Tree work near distribution lines

There are two types of power lines: distribution and transmission. Both can be dangerous. Distribution lines are thinner and more likely to be near your home.

Power outages—which can be caused when power lines come into contact with trees—disrupt electric service to homes, businesses and places that provide essential community services, such as hospitals. By pruning or removing trees when necessary, we help prevent outages and keep our communities safe.

Tree debris management

PG&E and our tree contractors do not have the authority to remove wood because the trees on your land are your property. As a courtesy, tree crews cut larger limbs into more manageable lengths and leave wood on-site for customer use. They also chip woody debris, including dead material, up to 4 inches in diameter wherever accessible, or follow best-management practices established for safe, environmentally responsible debris disposal.

Steps we take when pruning trees near distribution lines

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Communication is key

PG&E's highest priority is public safety and we engage our customers with a robust communication process. Personal notifications include:

  • Automated phone calls
  • Door hangers
  • Letters
  • Phone calls
  • In-person visits
  • Customer satisfaction surveys
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Tree safety inspections are vital

Trees that require pruning are those that are likely to break clearance requirements within the next year. Most of our tree safety inspectors are utility foresters with degrees in forestry, biology, horticulture or related fields. Before marking trees in need of pruning, they consider a range of factors:

  • Type of tree
  • Wind sway potentially affecting tree and power line
  • Environmental factors such as dead, dying or diseased vegetation from bark beetle infestation or drought-related impacts
  • Utility equipment that requires specific tree and ground safety clearances

We inspect all 114,000 miles of our distribution lines every year.

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We identify trees that are potential safety hazards

Pruning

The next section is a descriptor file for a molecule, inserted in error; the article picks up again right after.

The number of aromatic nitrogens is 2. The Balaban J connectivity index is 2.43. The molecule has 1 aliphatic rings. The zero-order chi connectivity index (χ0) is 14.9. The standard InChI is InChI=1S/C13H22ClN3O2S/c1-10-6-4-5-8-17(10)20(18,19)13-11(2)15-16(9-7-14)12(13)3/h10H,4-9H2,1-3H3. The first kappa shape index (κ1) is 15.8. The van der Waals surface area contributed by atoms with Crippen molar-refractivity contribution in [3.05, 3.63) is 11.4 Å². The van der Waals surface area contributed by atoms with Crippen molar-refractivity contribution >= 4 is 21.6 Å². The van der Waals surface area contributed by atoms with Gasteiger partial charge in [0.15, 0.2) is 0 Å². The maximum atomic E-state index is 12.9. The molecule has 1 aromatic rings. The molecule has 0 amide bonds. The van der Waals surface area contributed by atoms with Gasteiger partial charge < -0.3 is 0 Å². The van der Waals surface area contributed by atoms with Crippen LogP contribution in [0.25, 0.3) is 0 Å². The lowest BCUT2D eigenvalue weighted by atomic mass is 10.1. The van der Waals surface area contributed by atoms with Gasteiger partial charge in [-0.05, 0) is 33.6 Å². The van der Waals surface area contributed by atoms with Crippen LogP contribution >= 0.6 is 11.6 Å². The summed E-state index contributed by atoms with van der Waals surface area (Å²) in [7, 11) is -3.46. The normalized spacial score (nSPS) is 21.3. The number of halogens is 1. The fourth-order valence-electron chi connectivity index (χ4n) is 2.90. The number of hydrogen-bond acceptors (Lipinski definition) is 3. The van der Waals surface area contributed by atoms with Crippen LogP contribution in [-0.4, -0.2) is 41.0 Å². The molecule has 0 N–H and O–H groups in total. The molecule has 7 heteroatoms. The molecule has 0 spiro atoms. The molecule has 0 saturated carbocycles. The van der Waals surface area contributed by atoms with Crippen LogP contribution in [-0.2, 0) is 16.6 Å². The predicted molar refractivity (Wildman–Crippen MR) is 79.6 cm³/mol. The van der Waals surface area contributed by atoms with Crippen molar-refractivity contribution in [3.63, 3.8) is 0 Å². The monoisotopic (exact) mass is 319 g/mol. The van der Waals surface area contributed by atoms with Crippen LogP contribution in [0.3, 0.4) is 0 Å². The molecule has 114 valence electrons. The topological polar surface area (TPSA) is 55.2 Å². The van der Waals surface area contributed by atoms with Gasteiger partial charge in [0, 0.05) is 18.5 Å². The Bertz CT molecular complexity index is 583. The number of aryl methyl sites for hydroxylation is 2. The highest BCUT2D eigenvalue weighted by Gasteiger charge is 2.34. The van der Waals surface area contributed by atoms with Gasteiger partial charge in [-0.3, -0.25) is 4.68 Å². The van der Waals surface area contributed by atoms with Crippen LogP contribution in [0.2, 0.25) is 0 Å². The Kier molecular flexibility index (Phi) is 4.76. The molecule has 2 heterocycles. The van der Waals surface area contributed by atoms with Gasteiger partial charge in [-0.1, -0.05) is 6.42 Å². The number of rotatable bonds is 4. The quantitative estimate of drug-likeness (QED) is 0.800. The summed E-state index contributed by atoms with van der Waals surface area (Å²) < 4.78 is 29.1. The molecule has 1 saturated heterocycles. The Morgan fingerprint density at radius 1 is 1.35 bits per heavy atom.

If a tree needs work to meet clearance requirements, we mark it with paint. This indicates that it will be pruned in the coming weeks. Tree work is generally done by our certified tree contractors at no cost to you. Since state law requires that we maintain our lines and keep them free of hazards, the property owner's permission is not required.

Utility tree work uses directional pruning, a method recommended by the International Society of Arboriculture, American National Standards Institute (ANSI) and the Arbor Day Foundation. Directional pruning reduces growth towards the power lines and encourages growth away from the lines. Trees pruned in this way are less susceptible to pests and diseases. They may appear unbalanced, but if they are healthy, they will thrive and the appearance will soften over time. Directional pruning allows trees to coexist safely with power lines.

If you see a tree with marks on it and have questions, please call us at 1-800-743-5000.

Removal
When trees are a safety hazard and cannot be pruned effectively without significant impact to their health or shape, they need to be removed. Tree work is done by our certified contractors at no cost to you. Trees on your property identified as a public safety risk are marked with an "X" indicating that they will be removed in the coming weeks. For trees that we identified, we will dispose of the branches less than 4 inches in diameter and will leave the larger wood on your property for your use as firewood or to dispose of because you are the owner of the tree. Should you choose to replant, request the Guide to Small Trees Near Distribution Lines by calling 1-800-743-5000.

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Only professionals do the tree work

Our well-trained crews usually arrive three to six weeks after an inspector has patrolled an area and possibly left a notice about the tree work. If it is urgent, crews may begin work sooner.

Who Will Work on My Trees and Why Can’t I Do This Myself?

 


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Who Will Work on My Trees and Why Can’t I Do This Myself?

1OF1

 


Audio description and transcript also available for this video.


Access an audio descriptive version
Download a transcript (PDF, 21 KB)